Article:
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Flashcards in Pulmonary Toxicity Deck (32):

How is the lung exposed to toxic agents?

Through both inhalation and systemic delivery of toxins


What are the anatomical features of the upper respiratory tract?

This is lined by columnar epithelium containing both ciliated and non-ciliated cells and the sub-mucosal mucus glands. The non ciliated clara cells are capable of detoxifying many xenobiotics


What are the anatomical and physiological features of the bronchi?

The ciliated cells have a co-ordinated beat of cilia which removes mucus every 24 hours towards the pharynx where it is swallowed. These cells are very sensitive to injury particularly from gases such as ozone, NO2, SO2 and cigarette smoke
The non ciliated clara cell synthesizes, stores and secretes bronchial mucus, antibacterial proteins, protease inhibitors and immunoglobulins. Clara cells contain abundant smooth endoplasmic reticulum where enzymes such as CYp and GST reside allowing these cells to detoxify chemicals, these cells also act as progenitor cells which are capable of differentiating into ciliated cells if injury occurs


What are the anatomical and physiological features of the alveoli?

The alveoli are lined by two types of pneumocytes
Type 1 pneumocytes cover most of the alveolar wall and are thin with a large surface area these maintain the blood-air barrier for gaseous exchange and are very sensitive to damage
The type 2 pneumocytes are granular cuboidal cells with microvilli that protrude into the alveolar space, they secrete pulmonary surfactant and can synthesize arachidonic acid metabolites and type IV collagen, they also contain xenobiotic metabolizing enzymes and proliferate in response to injury


What are the physiological and biochemical mechanisms in the lung which limit the impact of external factors on the lung?

There are clearance mechanisms such as blood and lymph drainage and the mucocillary escalator there is immune surveillance by BALT and tissue resident alveolar macrophages. Plasma cells in the submucosa beneath the columnar epithelium lining the trachea secrete IgA and act as a mucosal defence against inhaled pathogens that are trapped by the muco-ciliary apparatus
The highly oxidative environment of the lung is compensated for by well developed antioxidant enzyme systems
Hyperplastic and metaplastic changes can occur in response to inhaled irritants resulting in increased mucus secretion and mucus cell metaplasia which may obstruct airways, an increase in enzymes to detoxify xenobiotic may also occur


What can cause direct damage to the lung?

Exposure to irritants and corrosive agents such as vapurs, HCl, methyl isocyanate through oxidant gases such as SO2, NO2 and O2 or through particulate matter such as asbestos, silica and wood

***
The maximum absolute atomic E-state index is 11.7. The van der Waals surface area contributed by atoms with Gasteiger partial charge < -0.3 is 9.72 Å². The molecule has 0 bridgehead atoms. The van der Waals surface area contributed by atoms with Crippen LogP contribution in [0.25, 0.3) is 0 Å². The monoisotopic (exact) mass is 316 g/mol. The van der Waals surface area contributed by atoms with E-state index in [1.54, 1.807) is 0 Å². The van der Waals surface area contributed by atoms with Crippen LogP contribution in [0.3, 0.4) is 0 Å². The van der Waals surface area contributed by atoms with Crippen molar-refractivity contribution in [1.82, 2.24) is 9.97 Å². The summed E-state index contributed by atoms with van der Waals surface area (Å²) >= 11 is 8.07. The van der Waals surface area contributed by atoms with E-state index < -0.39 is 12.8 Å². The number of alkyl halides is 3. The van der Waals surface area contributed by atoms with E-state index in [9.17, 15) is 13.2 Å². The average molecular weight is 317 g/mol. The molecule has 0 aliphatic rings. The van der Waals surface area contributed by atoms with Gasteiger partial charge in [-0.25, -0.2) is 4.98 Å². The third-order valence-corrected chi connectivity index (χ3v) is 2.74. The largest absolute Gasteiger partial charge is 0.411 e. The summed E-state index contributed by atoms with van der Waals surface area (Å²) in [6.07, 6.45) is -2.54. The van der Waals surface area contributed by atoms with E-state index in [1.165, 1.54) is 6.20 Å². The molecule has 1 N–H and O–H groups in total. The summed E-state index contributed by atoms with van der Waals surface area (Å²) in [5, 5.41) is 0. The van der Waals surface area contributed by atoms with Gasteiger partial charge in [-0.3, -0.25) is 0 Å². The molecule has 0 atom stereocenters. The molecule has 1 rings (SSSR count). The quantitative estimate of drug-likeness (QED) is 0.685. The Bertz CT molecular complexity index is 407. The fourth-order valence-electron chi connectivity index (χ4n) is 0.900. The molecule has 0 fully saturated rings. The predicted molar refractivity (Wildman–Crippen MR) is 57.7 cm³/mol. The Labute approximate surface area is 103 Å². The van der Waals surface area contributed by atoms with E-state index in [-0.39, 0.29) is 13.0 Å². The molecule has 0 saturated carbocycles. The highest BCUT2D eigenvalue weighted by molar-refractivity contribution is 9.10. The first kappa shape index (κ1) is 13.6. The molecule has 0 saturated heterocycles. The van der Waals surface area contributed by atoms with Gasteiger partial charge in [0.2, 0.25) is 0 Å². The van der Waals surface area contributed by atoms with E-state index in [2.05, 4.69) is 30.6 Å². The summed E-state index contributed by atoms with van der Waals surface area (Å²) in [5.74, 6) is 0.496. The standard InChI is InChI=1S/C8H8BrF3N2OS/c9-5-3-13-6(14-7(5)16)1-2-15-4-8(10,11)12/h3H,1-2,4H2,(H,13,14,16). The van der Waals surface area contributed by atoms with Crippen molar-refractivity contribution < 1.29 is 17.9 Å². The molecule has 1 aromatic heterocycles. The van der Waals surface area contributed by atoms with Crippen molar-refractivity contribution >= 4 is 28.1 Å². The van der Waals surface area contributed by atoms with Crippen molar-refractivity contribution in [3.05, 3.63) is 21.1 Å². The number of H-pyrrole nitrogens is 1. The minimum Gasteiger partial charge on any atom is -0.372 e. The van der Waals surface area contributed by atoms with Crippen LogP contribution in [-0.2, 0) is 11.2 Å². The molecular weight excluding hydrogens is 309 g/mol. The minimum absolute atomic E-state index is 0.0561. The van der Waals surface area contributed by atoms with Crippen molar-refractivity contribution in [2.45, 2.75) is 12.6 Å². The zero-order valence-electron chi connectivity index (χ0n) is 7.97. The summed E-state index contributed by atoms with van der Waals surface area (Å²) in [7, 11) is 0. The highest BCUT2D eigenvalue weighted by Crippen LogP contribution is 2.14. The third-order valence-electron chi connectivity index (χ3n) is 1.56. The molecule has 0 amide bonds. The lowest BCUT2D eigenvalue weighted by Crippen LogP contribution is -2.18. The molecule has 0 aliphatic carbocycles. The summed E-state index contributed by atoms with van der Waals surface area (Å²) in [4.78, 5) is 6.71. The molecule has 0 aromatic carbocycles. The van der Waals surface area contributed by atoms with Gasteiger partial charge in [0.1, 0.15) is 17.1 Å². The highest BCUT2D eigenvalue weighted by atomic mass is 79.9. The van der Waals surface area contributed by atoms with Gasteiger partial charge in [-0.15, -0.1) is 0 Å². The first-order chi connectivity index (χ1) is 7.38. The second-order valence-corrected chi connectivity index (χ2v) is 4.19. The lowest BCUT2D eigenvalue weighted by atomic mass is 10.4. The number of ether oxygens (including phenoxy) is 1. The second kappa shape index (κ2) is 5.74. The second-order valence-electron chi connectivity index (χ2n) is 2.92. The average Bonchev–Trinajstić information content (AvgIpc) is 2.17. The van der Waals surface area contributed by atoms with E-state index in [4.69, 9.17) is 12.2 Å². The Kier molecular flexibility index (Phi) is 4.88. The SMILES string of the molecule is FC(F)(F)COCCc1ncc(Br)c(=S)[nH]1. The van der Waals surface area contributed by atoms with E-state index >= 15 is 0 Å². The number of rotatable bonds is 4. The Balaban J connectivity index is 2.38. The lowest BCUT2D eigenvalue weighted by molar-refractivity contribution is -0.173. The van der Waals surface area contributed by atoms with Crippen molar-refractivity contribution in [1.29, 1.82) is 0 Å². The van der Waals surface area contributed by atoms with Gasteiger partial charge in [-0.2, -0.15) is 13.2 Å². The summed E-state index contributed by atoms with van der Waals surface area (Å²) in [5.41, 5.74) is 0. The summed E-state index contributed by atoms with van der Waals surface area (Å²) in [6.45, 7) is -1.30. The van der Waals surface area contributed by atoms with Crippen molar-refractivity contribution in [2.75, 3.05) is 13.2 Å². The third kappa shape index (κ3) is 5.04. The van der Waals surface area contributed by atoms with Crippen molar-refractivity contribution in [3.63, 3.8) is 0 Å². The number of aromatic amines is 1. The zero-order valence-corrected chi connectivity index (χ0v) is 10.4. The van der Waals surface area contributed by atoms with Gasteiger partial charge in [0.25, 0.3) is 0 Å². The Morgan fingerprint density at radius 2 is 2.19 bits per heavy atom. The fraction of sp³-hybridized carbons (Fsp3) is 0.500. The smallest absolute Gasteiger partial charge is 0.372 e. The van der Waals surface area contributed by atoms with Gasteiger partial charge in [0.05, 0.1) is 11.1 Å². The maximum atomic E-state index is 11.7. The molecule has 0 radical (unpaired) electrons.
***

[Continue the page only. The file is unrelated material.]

How can chlorine cause corrosive damage to the lung?

Chlorine is a soluble corrosive gas it is also heavier than air causing it to remain near the ground increasing the length of exposure, inhalation will result in dissolving of the gas in the moist environment of the lung forming the corrosive acids hypochlorous and hydrochloric
At high concentrations these can directly damage the alveolar lining with the pneumocytes being directly damaged and undergoing oncosis, the endothelial cells lining the capillaries are also damage causing capillary fluid to leak into the air space resulting pulmonary oedema causing the lung to swell into a spongy wet mass with no gaseous exchange occurring having fatal effects


What is the effect of a low exposure to chlorine gas?

This has irritant effects such as a sore throat and coughing, at low concentrations of gas these effects can limit exposure to the gas due to the constriction of the airways


What is the effect of exposure to high concentrations of chlorine gas?

The corrosive effects of the gas become apparent, there is rapid breathing and wheezing along with an accumulation of fluid in the lungs, blue colouring of the skin and pain with exposure to very high levels resulting in lung collapse and death aswell as sever eye and skin burns


What type of damage can oxidant gases cause to the lung?

These gases tend to damage both the bronchial epithelia and the alveolar cells in the central region of the lung rather than the periphery of the lung with the most vulnerable cells being ciliated bronchiolar cells and type 1 pneumocytes potentially due to the large surface area of these cells leading to higher exposure


How does exposure to NO2 induce pulmonary injury?

NO2 initiates free radical generation in the bronchioles which causes protein oxidation and lipid peroxidation with cell membrane damage
Corrosive damage can occur as in the presence of water NO2 readily hydrolyses to NO, HNO3 and HNO2 (nitric and nitrous acid) which can have a direct toxic effect on type 1 pneumocytes and ciliated bronchiolar cells (type 2 pneumocytes, alveolar macrophages and endothelial cells appear to be resistant to this form of damage)
NO2 also alters the immune function of alveolar macrophages resulting in impaired resistance to infection


What initially occurs following exposure to NO2?

The first changes will be observed in the ciliated bronchiolar regions with a loss of cilia followed by necrosis and sloughing of cells
Calar cells are more resistant but will lose their granular bodies within 24 hours of exposure
Type 1 pneumocytes swell and undergo necrosis so that the basement membrane is exposed
Cellular debris enters the alveolar space and interstitial oedema occurs


What occurs a few days after exposure to NO2?

There is cellular hypertrophy and hyperplasia of the bronchial epithelium as the damaged bronchiolar cells regenerate forming both ciliated and clara cells, in the alveolar sacs the basement membrane is covered by regenerated but inappropriate epithelium due to proliferation of type 2 pneumocytes which are atypical due to their lack of lamellar bodies making them unable to produce surfactant
resulting in a thicker air-blood barrier comprised of atypical type 2 pneumocytes
the alveolar macrophages also proliferate possibly in a response to thecellualr debris, fibrblasts will also proliferate to cause fibrosis
this inappropriate repair can lead to adult respiratory distress syndrome


What is adult respiratory distress syndrome?

This is a condition which affects 100,000 people each year with a high mortality of 17,000-43,000 deaths/year


What occurs in the acute phase of adult respiratory distress syndrome?

This follows disruption of the epithelial barrier due to the destruction of alveolar pneumocytes where interstitial fluid escapes into the alveolar space causing oedema, inflammation and a fibrin rich exudate. The deposition of fibrin results in hyaline membrane formation with hyaline being a proteinaceous material comprised of degenerated cells/fibrin


What occurs in the proliferative/organizing stage of adult respiratory distress syndrome?